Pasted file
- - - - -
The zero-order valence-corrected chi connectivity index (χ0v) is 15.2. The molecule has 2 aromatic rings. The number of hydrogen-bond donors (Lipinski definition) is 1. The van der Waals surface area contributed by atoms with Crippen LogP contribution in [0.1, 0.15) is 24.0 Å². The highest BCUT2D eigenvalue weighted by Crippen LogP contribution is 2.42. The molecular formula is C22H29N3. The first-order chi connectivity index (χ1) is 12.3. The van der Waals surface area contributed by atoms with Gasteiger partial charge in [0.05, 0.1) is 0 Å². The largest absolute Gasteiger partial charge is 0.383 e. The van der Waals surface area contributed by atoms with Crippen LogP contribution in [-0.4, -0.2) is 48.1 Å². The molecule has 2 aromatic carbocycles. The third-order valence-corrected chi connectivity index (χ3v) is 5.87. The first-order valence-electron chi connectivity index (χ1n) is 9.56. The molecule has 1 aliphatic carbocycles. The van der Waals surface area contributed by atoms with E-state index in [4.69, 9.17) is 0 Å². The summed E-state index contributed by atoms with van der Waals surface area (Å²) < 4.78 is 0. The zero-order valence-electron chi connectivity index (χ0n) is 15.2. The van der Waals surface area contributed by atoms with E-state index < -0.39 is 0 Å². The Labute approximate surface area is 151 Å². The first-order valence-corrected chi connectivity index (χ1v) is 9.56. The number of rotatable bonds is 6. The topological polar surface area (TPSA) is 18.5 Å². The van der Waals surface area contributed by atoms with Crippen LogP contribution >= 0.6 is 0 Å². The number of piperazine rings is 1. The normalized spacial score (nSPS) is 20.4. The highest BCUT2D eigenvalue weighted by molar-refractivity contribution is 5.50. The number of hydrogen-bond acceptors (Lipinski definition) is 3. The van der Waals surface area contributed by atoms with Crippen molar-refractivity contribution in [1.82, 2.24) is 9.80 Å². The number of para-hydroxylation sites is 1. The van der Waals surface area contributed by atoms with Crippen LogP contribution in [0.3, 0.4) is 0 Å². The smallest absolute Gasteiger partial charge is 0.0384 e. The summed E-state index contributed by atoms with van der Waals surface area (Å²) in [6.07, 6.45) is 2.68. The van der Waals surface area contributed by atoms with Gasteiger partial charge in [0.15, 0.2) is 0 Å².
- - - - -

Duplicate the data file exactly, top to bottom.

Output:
The zero-order valence-corrected chi connectivity index (χ0v) is 15.2. The molecule has 2 aromatic rings. The number of hydrogen-bond donors (Lipinski definition) is 1. The van der Waals surface area contributed by atoms with Crippen LogP contribution in [0.1, 0.15) is 24.0 Å². The highest BCUT2D eigenvalue weighted by Crippen LogP contribution is 2.42. The molecular formula is C22H29N3. The first-order chi connectivity index (χ1) is 12.3. The van der Waals surface area contributed by atoms with Gasteiger partial charge in [0.05, 0.1) is 0 Å². The largest absolute Gasteiger partial charge is 0.383 e. The van der Waals surface area contributed by atoms with Crippen LogP contribution in [-0.4, -0.2) is 48.1 Å². The molecule has 2 aromatic carbocycles. The third-order valence-corrected chi connectivity index (χ3v) is 5.87. The first-order valence-electron chi connectivity index (χ1n) is 9.56. The molecule has 1 aliphatic carbocycles. The van der Waals surface area contributed by atoms with E-state index in [4.69, 9.17) is 0 Å². The summed E-state index contributed by atoms with van der Waals surface area (Å²) < 4.78 is 0. The zero-order valence-electron chi connectivity index (χ0n) is 15.2. The van der Waals surface area contributed by atoms with E-state index < -0.39 is 0 Å². The Labute approximate surface area is 151 Å². The first-order valence-corrected chi connectivity index (χ1v) is 9.56. The number of rotatable bonds is 6. The topological polar surface area (TPSA) is 18.5 Å². The van der Waals surface area contributed by atoms with Crippen LogP contribution >= 0.6 is 0 Å². The number of piperazine rings is 1. The normalized spacial score (nSPS) is 20.4. The highest BCUT2D eigenvalue weighted by molar-refractivity contribution is 5.50. The number of hydrogen-bond acceptors (Lipinski definition) is 3. The van der Waals surface area contributed by atoms with Crippen molar-refractivity contribution in [1.82, 2.24) is 9.80 Å². The number of para-hydroxylation sites is 1. The van der Waals surface area contributed by atoms with Crippen LogP contribution in [0.3, 0.4) is 0 Å². The smallest absolute Gasteiger partial charge is 0.0384 e. The summed E-state index contributed by atoms with van der Waals surface area (Å²) in [6.07, 6.45) is 2.68. The van der Waals surface area contributed by atoms with Gasteiger partial charge in [0.15, 0.2) is 0 Å².